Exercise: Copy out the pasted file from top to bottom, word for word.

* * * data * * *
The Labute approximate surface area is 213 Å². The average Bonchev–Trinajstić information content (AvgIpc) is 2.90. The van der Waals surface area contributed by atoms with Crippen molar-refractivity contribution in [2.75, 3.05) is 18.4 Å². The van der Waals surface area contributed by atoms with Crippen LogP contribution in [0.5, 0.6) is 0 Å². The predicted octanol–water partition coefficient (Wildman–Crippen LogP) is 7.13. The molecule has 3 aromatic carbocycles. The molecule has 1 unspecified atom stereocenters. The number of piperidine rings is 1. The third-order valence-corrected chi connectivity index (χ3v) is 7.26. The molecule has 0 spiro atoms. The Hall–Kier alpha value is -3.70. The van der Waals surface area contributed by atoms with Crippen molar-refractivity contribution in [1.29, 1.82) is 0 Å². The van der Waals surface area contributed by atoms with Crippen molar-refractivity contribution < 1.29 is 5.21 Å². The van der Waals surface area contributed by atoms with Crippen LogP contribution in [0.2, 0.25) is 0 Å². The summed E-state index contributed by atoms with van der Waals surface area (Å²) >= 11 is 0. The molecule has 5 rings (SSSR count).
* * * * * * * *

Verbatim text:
The Labute approximate surface area is 213 Å². The average Bonchev–Trinajstić information content (AvgIpc) is 2.90. The van der Waals surface area contributed by atoms with Crippen molar-refractivity contribution in [2.75, 3.05) is 18.4 Å². The van der Waals surface area contributed by atoms with Crippen LogP contribution in [0.5, 0.6) is 0 Å². The predicted octanol–water partition coefficient (Wildman–Crippen LogP) is 7.13. The molecule has 3 aromatic carbocycles. The molecule has 1 unspecified atom stereocenters. The number of piperidine rings is 1. The third-order valence-corrected chi connectivity index (χ3v) is 7.26. The molecule has 0 spiro atoms. The Hall–Kier alpha value is -3.70. The van der Waals surface area contributed by atoms with Crippen molar-refractivity contribution in [1.29, 1.82) is 0 Å². The van der Waals surface area contributed by atoms with Crippen molar-refractivity contribution < 1.29 is 5.21 Å². The van der Waals surface area contributed by atoms with Crippen LogP contribution in [0.2, 0.25) is 0 Å². The summed E-state index contributed by atoms with van der Waals surface area (Å²) >= 11 is 0. The molecule has 5 rings (SSSR count).